Russian journalist killed in Chechnya

This woman may have had the most dangerous job in the world:

A prominent Russian human rights activist has been found dead hours after being kidnapped in the North Caucasus region.

Natalya Estemirova worked for Memorial, one of Russia’s oldest human rights organizations. She was bundled into a car early on July 15 as she left her home in the Chechen capital, Grozny, her Memorial colleague Aleksandr Cherkasov said.


Estemirova was a lawyer who documented abductions, torture, and other human rights abuses in Chechnya. She worked with reporters, including murdered journalist Anna Politkovskaya, and other human rights groups.

Tanya Lokshina of Human Rights Watch said Estemirova’s work was vital to uncovering abuses in Chechnya. She said Estemirova “was one of the main people who documented the most terrible crimes during the second Chechen war: torture, extrajudicial executions, abductions.

“Natasha has until now remained one of the few people who have continued reporting crimes perpetrated by forces controlled by Chechen President Ramzan Kadyrov.”


Estemirova was awarded the first Anna Politkovskaya Prize in 2007 by the Nobel Women’s Initiative. Speaking to RFE/RL’s North Caucasus Service shortly after, she said the authorities were doing nothing to investigate abuses documented by Memorial.

“Changes have happened, changes for the worse. As far as human rights go, it is worse because, first of all, nothing has been done to investigate the crimes that have been committed in Chechnya since 2000,” Estemirova said.


Estemirova is the latest of many prominent Kremlin critics to have been killed in what human rights groups say is an atmosphere of impunity. Lawyer Stanislav Markelov, another of those to have worked with Estemirova, was gunned down on a Moscow street in January.

Dangerous jobs: being a human rights investigator, human rights lawyer, or investigative journalist in Russia. Really dangerous jobs: being a human rights investigator in Chechnya.

It’ll be interesting to see where this goes. There have been some hints that the Kremlin is a little tired of Chechen dictator Ramzan Kadyrov. He’s a thug and embarrassingly corrupt; more to the point, his one claim to legitimacy in the Kremlin’s eyes — bringing peace and order to Chechnya — is looking a little frayed around the edges, especially since a lot of the trouble in Chechnya just seems to have moved next door to Ingushetia. (Ms. Estemirova’s killers kidnapped her in Chechnya, but dumped her body over the border in Ingushetia. This looks like a crude attempt to blame the crime on the Ingush resistance. Which would be totally consistent with Kadyrov’s character and M.O.) In theory, the Kremlin could use this — the killing of a photogenic ethnic Russian woman — as a sharp stick to poke him.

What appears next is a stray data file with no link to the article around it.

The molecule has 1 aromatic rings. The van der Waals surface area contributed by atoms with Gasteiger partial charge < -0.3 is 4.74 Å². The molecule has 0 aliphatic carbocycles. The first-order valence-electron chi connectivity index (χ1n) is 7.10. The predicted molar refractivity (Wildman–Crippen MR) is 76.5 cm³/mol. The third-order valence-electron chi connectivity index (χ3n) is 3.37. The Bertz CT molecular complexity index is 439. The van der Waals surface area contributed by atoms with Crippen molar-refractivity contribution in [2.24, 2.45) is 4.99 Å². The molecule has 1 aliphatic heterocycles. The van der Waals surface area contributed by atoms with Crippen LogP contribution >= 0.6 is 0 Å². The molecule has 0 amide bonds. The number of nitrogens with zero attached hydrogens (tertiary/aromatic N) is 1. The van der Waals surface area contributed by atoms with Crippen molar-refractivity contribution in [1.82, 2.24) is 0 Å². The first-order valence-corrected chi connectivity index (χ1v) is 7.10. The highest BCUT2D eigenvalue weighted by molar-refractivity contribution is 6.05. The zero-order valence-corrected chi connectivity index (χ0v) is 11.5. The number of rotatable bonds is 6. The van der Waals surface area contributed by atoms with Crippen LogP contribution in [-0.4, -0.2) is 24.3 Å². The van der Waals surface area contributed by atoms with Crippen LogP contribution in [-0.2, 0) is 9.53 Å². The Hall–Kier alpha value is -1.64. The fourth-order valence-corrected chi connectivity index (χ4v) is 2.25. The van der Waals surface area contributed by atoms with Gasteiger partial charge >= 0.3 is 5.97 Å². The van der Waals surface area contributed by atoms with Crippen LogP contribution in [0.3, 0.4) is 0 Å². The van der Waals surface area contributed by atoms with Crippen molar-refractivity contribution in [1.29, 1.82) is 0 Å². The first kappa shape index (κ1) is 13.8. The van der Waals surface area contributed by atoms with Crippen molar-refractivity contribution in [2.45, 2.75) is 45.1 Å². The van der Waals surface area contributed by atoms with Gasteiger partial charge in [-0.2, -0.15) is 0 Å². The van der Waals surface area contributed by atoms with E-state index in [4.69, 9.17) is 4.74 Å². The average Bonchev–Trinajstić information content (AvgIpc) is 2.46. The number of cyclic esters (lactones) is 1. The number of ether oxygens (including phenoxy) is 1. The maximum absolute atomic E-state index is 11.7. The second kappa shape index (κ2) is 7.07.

But I doubt that will happen; while Medvedev may be getting a little weary of Kadyrov, there isn’t a plausible replacement on the horizon.

Still, it raises a question: how many more people like Estimirova, Politkovskaya and Stanirov are left? If I go to the list of journalists murdered in Russia — I’m telling you, everthing is on Wikipedia — I notice that there’s been a marked shift in the last couple of years: journalists are getting killed in the northern Caucasus, or because they were investigating the northern Caucasus. Every killing since 2007 fits that category.

Assuming the list is complete… does this mean (1) that Russia, except for the northern Caucasus, has calmed down enough that journalists are now safe? Or (2) that Russia, except for the northern Caucasus, is a place where journalists no longer cover stories that could get them killed?

I really don’t know the answer, so I’d welcome comments from our Russian and Russophile readership.

7 thoughts on “Russian journalist killed in Chechnya

  1. Pingback: » Another Kremlin Critic Assasinated

  2. Pingback: Natalia Estemirova, Russia’s latest murdered human rights defender « Transitionland

  3. I think that the key issue here is that Moscow has limited control over what goes on in Chechnya. When Kadyrov’s father was killed, what really struck me was that Ramzan turned up at the Kremlin to receive Putin’s condolences, and was only wearing a tracksuit. It seemed to me like a carefully calculated mark of disrepect, as if to demonstrate to the Chechens first, and to Moscow second that Ramzan felt no need to show any fealty to Putin.

    I always hate to use ethnic generalisations, but there does seem to be a strong streak of Chechen independence and lawlessness (i.e. refusal to obey Moscow’s “laws”) that is already present in a lot of Gulag memoirs. Chechen police happily murder opposition figures in broad daylight in Moscow, or in European countries, and Putin’s dirty secret is not that he condones this, but he’s powerless to do anything about it. If they kill Ramzan, someone else will take his place.

    The fact is that the Russian military is good for nothing except preparing for another invasion by Nazi Germany, or launching missiles – they can’t fight a modern war, and they can’t deal with a terrorist insurrection. The incompetence that is a minor irritation when you’re dealing with other government officials becomes truly terrifying when you encounter the corruption and indolence that is rife in the Russian military. And the FSB and MVD are little better.

    The bottom line is that Putin has his very own little rogue state, within his borders, that he has to tolerate, because he would be humiliated if he took them head-on.

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